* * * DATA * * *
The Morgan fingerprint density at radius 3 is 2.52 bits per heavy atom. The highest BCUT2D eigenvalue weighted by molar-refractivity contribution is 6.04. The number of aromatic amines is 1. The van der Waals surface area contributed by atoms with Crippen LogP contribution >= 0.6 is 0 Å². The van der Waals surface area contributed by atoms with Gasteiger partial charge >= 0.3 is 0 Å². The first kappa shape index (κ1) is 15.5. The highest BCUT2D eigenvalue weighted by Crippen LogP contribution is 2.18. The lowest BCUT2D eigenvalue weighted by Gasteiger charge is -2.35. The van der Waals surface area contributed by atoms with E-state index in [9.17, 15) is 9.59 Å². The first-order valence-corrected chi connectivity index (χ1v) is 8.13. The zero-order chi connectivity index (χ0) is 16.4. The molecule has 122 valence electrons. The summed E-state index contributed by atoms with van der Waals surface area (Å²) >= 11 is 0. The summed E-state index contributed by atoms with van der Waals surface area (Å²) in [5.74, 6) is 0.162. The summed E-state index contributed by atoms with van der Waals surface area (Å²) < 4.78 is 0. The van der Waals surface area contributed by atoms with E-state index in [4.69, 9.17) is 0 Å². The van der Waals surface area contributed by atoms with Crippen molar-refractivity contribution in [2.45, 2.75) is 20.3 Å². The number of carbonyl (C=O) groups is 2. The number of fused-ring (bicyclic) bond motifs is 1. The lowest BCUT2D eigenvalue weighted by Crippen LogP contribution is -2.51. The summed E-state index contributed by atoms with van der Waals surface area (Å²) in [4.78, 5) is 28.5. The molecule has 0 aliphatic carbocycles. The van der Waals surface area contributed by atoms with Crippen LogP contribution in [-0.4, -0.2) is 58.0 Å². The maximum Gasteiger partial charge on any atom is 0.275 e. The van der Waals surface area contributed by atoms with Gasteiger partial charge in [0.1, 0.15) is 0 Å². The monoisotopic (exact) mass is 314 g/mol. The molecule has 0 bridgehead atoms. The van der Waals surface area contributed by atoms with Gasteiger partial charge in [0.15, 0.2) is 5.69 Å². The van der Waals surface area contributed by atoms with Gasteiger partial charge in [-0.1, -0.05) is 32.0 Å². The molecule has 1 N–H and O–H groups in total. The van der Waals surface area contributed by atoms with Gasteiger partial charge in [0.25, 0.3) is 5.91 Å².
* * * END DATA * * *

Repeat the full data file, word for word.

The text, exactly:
The Morgan fingerprint density at radius 3 is 2.52 bits per heavy atom. The highest BCUT2D eigenvalue weighted by molar-refractivity contribution is 6.04. The number of aromatic amines is 1. The van der Waals surface area contributed by atoms with Crippen LogP contribution >= 0.6 is 0 Å². The van der Waals surface area contributed by atoms with Gasteiger partial charge >= 0.3 is 0 Å². The first kappa shape index (κ1) is 15.5. The highest BCUT2D eigenvalue weighted by Crippen LogP contribution is 2.18. The lowest BCUT2D eigenvalue weighted by Gasteiger charge is -2.35. The van der Waals surface area contributed by atoms with E-state index in [9.17, 15) is 9.59 Å². The first-order valence-corrected chi connectivity index (χ1v) is 8.13. The zero-order chi connectivity index (χ0) is 16.4. The molecule has 122 valence electrons. The summed E-state index contributed by atoms with van der Waals surface area (Å²) >= 11 is 0. The summed E-state index contributed by atoms with van der Waals surface area (Å²) in [5.74, 6) is 0.162. The summed E-state index contributed by atoms with van der Waals surface area (Å²) < 4.78 is 0. The van der Waals surface area contributed by atoms with E-state index in [4.69, 9.17) is 0 Å². The van der Waals surface area contributed by atoms with Crippen molar-refractivity contribution in [2.45, 2.75) is 20.3 Å². The number of carbonyl (C=O) groups is 2. The number of fused-ring (bicyclic) bond motifs is 1. The lowest BCUT2D eigenvalue weighted by Crippen LogP contribution is -2.51. The summed E-state index contributed by atoms with van der Waals surface area (Å²) in [4.78, 5) is 28.5. The molecule has 0 aliphatic carbocycles. The van der Waals surface area contributed by atoms with Crippen LogP contribution in [-0.4, -0.2) is 58.0 Å². The maximum Gasteiger partial charge on any atom is 0.275 e. The van der Waals surface area contributed by atoms with Gasteiger partial charge in [0.1, 0.15) is 0 Å². The monoisotopic (exact) mass is 314 g/mol. The molecule has 0 bridgehead atoms. The van der Waals surface area contributed by atoms with Gasteiger partial charge in [0.15, 0.2) is 5.69 Å². The van der Waals surface area contributed by atoms with Gasteiger partial charge in [-0.1, -0.05) is 32.0 Å². The molecule has 1 N–H and O–H groups in total. The van der Waals surface area contributed by atoms with Gasteiger partial charge in [0.25, 0.3) is 5.91 Å².